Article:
Not a question, just an observation I made during my first year here on SE, especially Stack Overflow:

When I run into a programming problem, I usually try to research a solution first, especially on basic things like "removing duplicate values" or "parsing an XML in Perl" or stuff like that. Practically, I will solve all of those problems before I have to ask a question about them here. These are also very often the questions that a lot of other programmers will run into sooner or later, so they attract a lot of attention from people searching in Google or directly on SO, and consequently will be upvoted like crazy. So, a simple problem that you probably could fix yourself in a couple of hours, by reading the appropriate docs and samples on the net, and by browsing related questions on SO, will give you hundreds of upvotes and the reputation that comes with it.

In contrast, questions to specific, well researched problems that usually only few people will share, only get 1, 2 or even no upvotes, simply because no one else is looking for/at them.

As a result: if you are lazy and ask the simple questions without doing any real work, the reputation system (combined with people that are just as lazy and were looking for the same answers) will give you high rewards. But if you put in some hours of work first, and then only ask the stuff you are still are stuck with, you will get few upvotes/reputation.

I can't really think of a quick solution for this problem. On the one hand, basic questions do need to be asked and are of course of interest to more people than specific ones. On the other hand, those questions should not be awarded with 10x or 100x more reputation than "deeper" questions that are the result of better research. Basically, to make this more fair there should be a factor involved that rates the difficulty or amount of research that went into a question, that, multiplied with the upvotes should determine the reputation for a question (and answer). So there could be two scoring tools for a question: the one that is the only one now which is saying "I think that question is relevant", and a second one that says "I think the difficulty of this question is X out of 10". I also understand that SE wants to keep the UI simple and not confuse users too much. Still, that kind of bugs me.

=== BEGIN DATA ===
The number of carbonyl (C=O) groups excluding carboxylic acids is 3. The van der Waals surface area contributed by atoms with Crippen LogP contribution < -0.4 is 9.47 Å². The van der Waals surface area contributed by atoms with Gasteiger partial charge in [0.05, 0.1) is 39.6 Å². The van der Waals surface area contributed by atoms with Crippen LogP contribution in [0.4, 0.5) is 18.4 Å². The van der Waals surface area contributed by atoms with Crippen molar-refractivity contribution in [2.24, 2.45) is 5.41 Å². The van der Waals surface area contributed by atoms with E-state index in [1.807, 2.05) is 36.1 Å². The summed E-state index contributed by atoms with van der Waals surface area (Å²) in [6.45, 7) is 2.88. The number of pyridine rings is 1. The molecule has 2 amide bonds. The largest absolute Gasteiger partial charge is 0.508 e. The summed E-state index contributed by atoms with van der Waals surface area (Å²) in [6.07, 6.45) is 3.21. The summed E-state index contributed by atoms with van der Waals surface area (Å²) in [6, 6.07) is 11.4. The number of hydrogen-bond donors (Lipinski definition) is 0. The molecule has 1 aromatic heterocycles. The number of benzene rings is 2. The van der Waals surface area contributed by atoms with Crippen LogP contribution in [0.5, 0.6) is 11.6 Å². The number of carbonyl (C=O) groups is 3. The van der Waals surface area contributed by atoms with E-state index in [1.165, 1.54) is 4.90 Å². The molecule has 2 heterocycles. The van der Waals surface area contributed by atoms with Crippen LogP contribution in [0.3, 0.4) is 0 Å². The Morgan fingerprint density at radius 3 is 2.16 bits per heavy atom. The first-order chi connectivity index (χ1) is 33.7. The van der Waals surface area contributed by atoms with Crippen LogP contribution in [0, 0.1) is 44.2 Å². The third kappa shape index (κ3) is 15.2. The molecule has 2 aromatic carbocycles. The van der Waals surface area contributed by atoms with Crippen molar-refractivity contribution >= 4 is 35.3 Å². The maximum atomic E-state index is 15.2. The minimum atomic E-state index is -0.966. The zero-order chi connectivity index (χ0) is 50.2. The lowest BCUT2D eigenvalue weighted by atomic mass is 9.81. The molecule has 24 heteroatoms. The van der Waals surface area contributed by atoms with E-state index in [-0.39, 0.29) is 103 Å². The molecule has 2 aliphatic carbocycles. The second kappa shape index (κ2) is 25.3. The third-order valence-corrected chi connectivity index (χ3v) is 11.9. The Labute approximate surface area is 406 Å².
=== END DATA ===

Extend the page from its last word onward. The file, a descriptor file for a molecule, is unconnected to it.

One solution might be to only show the second rating instrument to users with high or very high reputation and then take the median or average score of those scores as the "question difficulty factor". Firstly, because accurately recognizing the difficulty and/or amount of research behind a question needs some experience and knowledge. And secondly, that way users that could be confused by such a rating element never see it and therefore are not put off.

The other, similar but a bit simpler solution would be to classify questions (and answers) into "total noob", "beginner", "intermediate", "pro" and "expert" questions, or something like that. And then rate each class differently for the rep score.

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    There's equal opportunity laziness rewards available, lazy answers can get a lot of votes too. A simple side-effect of such posts just staying active for much longer so a lot more SO users see them. They are trying to do something about it, give it 6 to 8 weeks. Commented Sep 23, 2014 at 15:49
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    That's just the homepage, it doesn't fix the voting issue, people are still attracted to the questions with many upvotes. The no research issue gets so many complaints, why isn't anything been done about it.
    – simonzack
    Commented Sep 23, 2014 at 15:52
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    Life isn't fair
    – gnat
    Commented Sep 23, 2014 at 15:56
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    Life isn't fair, but we can make it fairer.
    – simonzack
    Commented Sep 23, 2014 at 16:14
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    I think the best thing might be .. not to change the system , but to add in more features like "bounties" whereby quality answers might get rewarded more. Else, it seems too controversial Commented Sep 23, 2014 at 16:52
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    @Coffee: SO has had bounties for years. Commented Sep 24, 2014 at 0:03
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    @LightnessRacesinOrbit - I understand, I meant to further go down that route. Hmm, perhaps we can devise special badges or such. Customized badges? Well, I'll think on it :-) Commented Sep 24, 2014 at 0:04
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    The problem with the bounty system, at least as I understand it, is that newer users with low rep can't entice veterans (or really anybody) to answer with sufficient motivation. Thankfully the veteran community doesn't seem to need much motivation and are generally very responsive in my experience.
    – Marty
    Commented Sep 24, 2014 at 0:36